Wednesday, 9 January 2013
Met Police use electrical 'hum' to solve crimes
Officers in the force have compiled a database of the noise, which varies continually according to the amount of demand on the electricity network, to help verify whether audio or video evidence is genuine.
Although it cannot normally be heard without specialist equipment, the noise is analysed by the National Grid to help them work out current electricity demand.
But by comparing evidence from an investigation with the database, officers are able to work out the exact date and time someone was speaking in a recording.
The "digital forensics" team use computer programmes to strip out the background noise from the rest of the audio clip and then compare the unique "fingerprint" of the noise with their database, which records the hum continually.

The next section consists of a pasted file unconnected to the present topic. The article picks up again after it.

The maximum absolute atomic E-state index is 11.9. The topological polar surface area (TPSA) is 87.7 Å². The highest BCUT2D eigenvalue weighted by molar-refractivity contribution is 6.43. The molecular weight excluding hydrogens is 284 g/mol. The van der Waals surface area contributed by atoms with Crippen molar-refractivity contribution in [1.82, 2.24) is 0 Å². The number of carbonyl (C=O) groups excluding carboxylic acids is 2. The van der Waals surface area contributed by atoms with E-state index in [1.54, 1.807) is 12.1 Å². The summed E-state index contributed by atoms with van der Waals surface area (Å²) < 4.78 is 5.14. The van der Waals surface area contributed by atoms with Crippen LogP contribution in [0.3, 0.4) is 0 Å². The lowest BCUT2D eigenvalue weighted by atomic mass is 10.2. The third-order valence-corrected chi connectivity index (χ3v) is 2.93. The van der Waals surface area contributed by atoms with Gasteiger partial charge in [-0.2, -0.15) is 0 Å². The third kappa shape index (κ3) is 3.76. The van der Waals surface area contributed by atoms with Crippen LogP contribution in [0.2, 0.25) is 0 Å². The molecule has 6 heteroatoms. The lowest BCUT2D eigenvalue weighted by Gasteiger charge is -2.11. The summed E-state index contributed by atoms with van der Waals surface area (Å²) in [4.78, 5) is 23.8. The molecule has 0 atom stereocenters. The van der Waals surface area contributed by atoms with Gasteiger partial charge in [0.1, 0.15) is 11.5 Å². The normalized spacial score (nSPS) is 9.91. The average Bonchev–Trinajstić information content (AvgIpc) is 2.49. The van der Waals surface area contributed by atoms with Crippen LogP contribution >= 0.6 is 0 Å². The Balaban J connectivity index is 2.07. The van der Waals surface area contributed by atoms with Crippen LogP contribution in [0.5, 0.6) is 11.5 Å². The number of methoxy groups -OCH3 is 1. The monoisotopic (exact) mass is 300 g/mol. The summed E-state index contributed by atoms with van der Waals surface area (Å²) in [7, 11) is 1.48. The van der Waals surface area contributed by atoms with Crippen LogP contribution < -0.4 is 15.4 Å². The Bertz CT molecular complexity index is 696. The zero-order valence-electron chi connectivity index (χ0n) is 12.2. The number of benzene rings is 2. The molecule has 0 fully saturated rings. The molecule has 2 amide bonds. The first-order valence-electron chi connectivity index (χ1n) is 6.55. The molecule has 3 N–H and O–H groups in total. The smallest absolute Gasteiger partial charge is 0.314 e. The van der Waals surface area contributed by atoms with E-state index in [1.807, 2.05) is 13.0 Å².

Dr Alan Cooper, the service's senior digital forensic practitioner, said he was able to use the database to establish the authenticity of covert recordings made by victims of a crime in which the perpetrator has apparently admitted his guilt.
"The fluctuation occurs because the frequency drifts in sympathy with the supply and demand," he told BBC Radio 4's Today programme. "It builds up a unique fingerprint. From a statistical standpoint, it is very, very strong evidence.
"For example, a rape victim may have a covert recording: she has gone to the perpetrator, had a conversation and tried to get him to admit to the offence. At some stage the police may want to establish that the recording is genuine.
"If we can extract the background hum from the recording, we can exactly date and time when it was made and also establish whether there has been anything added or taken away from the recording."
The analysis does not always work, but Dr Cooper claims he has been successful in the "majority of instances" when the technique has been used.